From clubs to restaurants to city slums, Ugandans are smoking shisha wherever they can. But just how safe is it?, writes Carol Natukunda.
It is everywhere — in the bars, the slums, and university campuses. Shisha or hookah smoking is the latest craze among young people. Do not be surprised to see thick white smoke curling upward next time you visit your favourite local hangout.
These puffs do not have the chocking odour that normally comes with tobacco — they actually smell sweet — but behind that aroma lies a death trap.
Associated with the Middle East cafe culture, the shisha craze is worrying health experts, who are concerned that shisha users are oblivious of the health risks. In the bars, revellers smoke while drinking away. “It is a bonus for me,” says a DJ in a famous hangout in the city centre. “If I have beer, shisha makes me totally complete.”
The vaporiser is strategically placed next to the bar counter, creating an inviting atmosphere. The flavoured tobacco tastes smooth and smells sweet, smokers say, making it an enjoyable experience.
On the streets and university campuses, students use portable vaporisers that are small enough to fit in one’s pocket. They look similar to a pen, with a button on the side and a nozzle to smoke.
An hour session of sisha smoking costs sh10,000 at local pubs, but the price is higher in upscale bars and casinos.
Recent research done by the Uganda Youth Development Link (UYDEL) reveals that the shisha used in Kampala is often laced with drugs such as cannabis.
Rogers Mutaawe, the senior programmes officer at UYDEL, said the study could not establish the prevalence of shisha use in Kampala. Nevertheless, the organisation’s community workers have observed that it is common.
“When you go to the slums, it is the order of the day,” Mutaawe says. About three in every 10 people smoke tobacco and this includes sisha and all forms of tobacco products including shisha. The study also showed that minors between 13 to 15 years were also engaged in smoking tobacco.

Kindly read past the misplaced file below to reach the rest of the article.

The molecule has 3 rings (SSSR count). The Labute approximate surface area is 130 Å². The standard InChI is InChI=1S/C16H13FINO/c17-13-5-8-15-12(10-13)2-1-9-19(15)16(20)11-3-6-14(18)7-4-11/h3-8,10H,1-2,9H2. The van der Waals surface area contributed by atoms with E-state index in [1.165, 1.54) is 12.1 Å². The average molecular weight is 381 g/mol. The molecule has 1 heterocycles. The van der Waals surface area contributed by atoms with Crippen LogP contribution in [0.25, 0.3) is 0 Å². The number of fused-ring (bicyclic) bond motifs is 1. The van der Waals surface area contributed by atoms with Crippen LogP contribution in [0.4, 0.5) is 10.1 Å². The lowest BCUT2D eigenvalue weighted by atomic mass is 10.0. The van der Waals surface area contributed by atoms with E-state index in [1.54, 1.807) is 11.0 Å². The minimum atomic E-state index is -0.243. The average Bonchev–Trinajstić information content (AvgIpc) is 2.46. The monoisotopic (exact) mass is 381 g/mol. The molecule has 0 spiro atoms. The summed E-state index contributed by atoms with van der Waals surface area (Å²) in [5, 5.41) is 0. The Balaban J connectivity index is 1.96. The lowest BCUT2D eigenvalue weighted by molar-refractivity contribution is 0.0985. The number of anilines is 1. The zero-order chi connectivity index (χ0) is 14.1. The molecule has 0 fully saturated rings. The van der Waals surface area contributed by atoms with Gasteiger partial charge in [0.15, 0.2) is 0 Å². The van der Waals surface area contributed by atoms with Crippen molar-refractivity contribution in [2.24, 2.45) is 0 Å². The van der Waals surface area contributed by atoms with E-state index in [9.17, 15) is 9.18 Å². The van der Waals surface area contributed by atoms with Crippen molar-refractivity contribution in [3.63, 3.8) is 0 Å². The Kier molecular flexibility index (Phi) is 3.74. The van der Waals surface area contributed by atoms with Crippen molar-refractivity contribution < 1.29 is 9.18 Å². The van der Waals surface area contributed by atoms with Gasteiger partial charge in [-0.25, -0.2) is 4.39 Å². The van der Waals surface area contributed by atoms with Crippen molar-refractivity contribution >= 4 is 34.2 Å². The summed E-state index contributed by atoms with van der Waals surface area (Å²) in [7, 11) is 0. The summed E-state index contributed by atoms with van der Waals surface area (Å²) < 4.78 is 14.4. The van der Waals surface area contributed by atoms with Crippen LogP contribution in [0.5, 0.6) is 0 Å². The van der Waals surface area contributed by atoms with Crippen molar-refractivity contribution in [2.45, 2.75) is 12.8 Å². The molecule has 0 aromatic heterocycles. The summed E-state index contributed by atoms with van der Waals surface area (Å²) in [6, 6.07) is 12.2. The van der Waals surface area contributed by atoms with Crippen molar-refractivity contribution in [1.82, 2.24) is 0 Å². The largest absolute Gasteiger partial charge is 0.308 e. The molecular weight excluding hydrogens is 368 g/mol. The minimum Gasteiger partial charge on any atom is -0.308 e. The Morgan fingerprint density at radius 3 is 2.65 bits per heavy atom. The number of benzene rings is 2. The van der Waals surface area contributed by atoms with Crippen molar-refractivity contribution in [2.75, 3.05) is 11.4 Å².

A 2012 study from the Global Youth Tobacco Survey (GYTS) also showed that the prevalence of current tobacco smoking among Ugandan adults aged 15-54 stood at about 25%.
Last year, the World Health Organisation warned that a one-hour shisha session can be as harmful as smoking 100 cigarettes. A cigarette smoker typically takes between eight and 12 puffs, inhaling 0.5 to 0.6 litres of smoke. But during a typical hour-long shisha session, smokers may take up to 200 drags, ranging from 0.15 to 1 litre of smoke each, WHO says. Additionally, sharing the shisha pipes can transmit TB and herpes.
Already, statistics in Uganda show that there is an increase in the number of TB cases. About 50,000 TB cases are reported annually, up from 37,000 in 2001. While there are several causes for this trend, Dr. Sheila Ndyanabangyi, the principal medical officer in charge of Mental Health and Control of Substance Abuse in the health ministry says smoking shisha is as dangerous as cigarettes.
“Tobacco use greatly increases the risk of TB disease and death,” she says, adding that more than 20% of TB cases worldwide are attributed to smoking. In an earlier phone interview with Sunday Vision, Ndyanabangyi explained that shisha is only one among the many drugs on the market which are laced with addictive components such as alcohol, nicotine, and sometimes marijuana.
“The products are flavoured to disguise the tobacco components,” she said. “Sharing and using pipe exposes one to all sorts of infections.” She noted that smokeless products are not labelled and, therefore, become difficult to regulate, because they are easily passed on as harmless goods.
Mutaawe says there is need for more research on exactly how dangerous shisha is, to enable young people make an informed choice. He also says UYDEL is working hard at sensitisation and how best to get the message that sisha is dangerous to the consumer.
“We are also working on rehabilitating those addicted to drug abuse,”she adds. But some critics say it will still be a challenge. “How do you label the shisha pipe? It is not as simple as labelling a packet of cigarettes,” says a source in a tobacco company.
Public smoking is a crime in Uganda, and the punishment for perpetrators is fine of sh20,000 while hotel owners, who allow customers to smoke on their premises, pay sh300,000.